West Berkshire families win court battle over care cuts
Two families with severely disabled children have won a High Court battle against their local authority over care cuts.
West Berkshire Council provides "short breaks" for families with disabled children, but funding has been cut by more than 40% in one year.
The families told the court the authority was breaching a number of its legal duties.
The judge, Mrs Justice Laing, ruled the council's decision was "unlawful".
The mother of one of the children, a "volatile" eight-year-old girl with autism and a brain malformation, said she was "incredibly relieved" at the outcome.
She said: "Much as we love her, our daughter's complex difficulties put a strain on our family - that takes a huge toll.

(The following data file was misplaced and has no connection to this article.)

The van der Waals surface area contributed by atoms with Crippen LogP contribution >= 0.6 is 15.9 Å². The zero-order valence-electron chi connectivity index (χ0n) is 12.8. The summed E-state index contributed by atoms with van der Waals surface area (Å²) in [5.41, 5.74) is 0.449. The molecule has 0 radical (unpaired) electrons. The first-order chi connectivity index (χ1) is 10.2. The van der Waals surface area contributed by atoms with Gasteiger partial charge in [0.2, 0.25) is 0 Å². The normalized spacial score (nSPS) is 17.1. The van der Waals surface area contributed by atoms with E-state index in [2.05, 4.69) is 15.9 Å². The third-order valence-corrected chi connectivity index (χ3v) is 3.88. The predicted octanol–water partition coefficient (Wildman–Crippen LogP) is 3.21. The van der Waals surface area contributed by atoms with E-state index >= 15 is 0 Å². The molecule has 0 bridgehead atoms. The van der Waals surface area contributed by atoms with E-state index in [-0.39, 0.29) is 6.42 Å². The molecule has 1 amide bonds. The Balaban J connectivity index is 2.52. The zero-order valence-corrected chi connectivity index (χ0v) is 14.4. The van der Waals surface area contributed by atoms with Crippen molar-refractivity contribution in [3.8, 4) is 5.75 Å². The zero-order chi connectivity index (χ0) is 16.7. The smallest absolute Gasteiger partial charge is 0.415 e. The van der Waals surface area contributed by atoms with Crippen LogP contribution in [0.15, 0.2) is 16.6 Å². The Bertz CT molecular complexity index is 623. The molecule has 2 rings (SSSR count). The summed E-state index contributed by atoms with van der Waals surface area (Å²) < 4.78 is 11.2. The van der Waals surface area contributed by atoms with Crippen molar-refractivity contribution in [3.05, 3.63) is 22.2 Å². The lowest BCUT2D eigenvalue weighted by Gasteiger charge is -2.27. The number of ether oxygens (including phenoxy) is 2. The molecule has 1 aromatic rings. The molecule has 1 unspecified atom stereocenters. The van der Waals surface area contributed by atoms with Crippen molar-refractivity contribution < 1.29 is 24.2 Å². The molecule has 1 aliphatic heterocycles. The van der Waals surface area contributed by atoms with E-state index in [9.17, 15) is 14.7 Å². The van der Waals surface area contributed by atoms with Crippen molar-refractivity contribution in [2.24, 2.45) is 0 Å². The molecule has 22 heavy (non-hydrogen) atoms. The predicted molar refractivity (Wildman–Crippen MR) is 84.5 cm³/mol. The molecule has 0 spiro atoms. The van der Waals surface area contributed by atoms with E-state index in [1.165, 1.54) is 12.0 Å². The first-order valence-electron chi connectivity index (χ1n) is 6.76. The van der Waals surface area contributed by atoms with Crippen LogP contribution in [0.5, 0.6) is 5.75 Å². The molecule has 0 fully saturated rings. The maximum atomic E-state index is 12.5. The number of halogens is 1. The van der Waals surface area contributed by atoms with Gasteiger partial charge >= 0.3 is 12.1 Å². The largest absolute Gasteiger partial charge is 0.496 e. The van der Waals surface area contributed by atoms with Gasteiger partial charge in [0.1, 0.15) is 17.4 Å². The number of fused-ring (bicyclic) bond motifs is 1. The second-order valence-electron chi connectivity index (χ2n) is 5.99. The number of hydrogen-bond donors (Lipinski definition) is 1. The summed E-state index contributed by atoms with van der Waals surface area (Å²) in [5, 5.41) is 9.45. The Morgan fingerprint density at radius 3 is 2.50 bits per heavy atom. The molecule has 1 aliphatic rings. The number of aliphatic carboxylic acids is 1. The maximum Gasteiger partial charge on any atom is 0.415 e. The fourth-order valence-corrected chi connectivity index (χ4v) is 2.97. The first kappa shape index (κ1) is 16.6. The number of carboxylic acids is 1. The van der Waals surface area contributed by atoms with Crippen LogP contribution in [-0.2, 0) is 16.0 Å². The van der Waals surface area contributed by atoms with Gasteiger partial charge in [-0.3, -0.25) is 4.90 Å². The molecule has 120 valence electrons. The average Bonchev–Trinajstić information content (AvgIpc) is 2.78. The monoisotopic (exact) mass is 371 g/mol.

"I do feel genuine sympathy for the councillors. The cuts made by central government to their funding put them in a dreadful position.
"Nonetheless, these services are a lifeline - they are what keep the family together."
"Warning" to councils
The High Court also heard details of a 14-year-old boy with autism and a developmental disorder who requires 24-hour care.
His mother said she was "thrilled" at the ruling.
Legal firm Irwin Mitchell said the council's £215,600 funding reduction for the year 2016/17 meant both children would have reduced access to services.
In her written judgement, Mrs Justice Laing said the council's decision-making process was flawed because "members' attention was not drawn" adequately to relevant laws.
She said her provisional ruling was that the reduction in funding should be quashed.
Lawyer Alice Cullingworth, who represented the families, said the council would now have to "take a new decision - this time complying with all their legal duties".
The charity Mencap said the ruling was a "warning" to local councils, after its own research showed more than half of local authorities had cut spending on short breaks for families.
West Berkshire Council said it would consider the judge's ruling.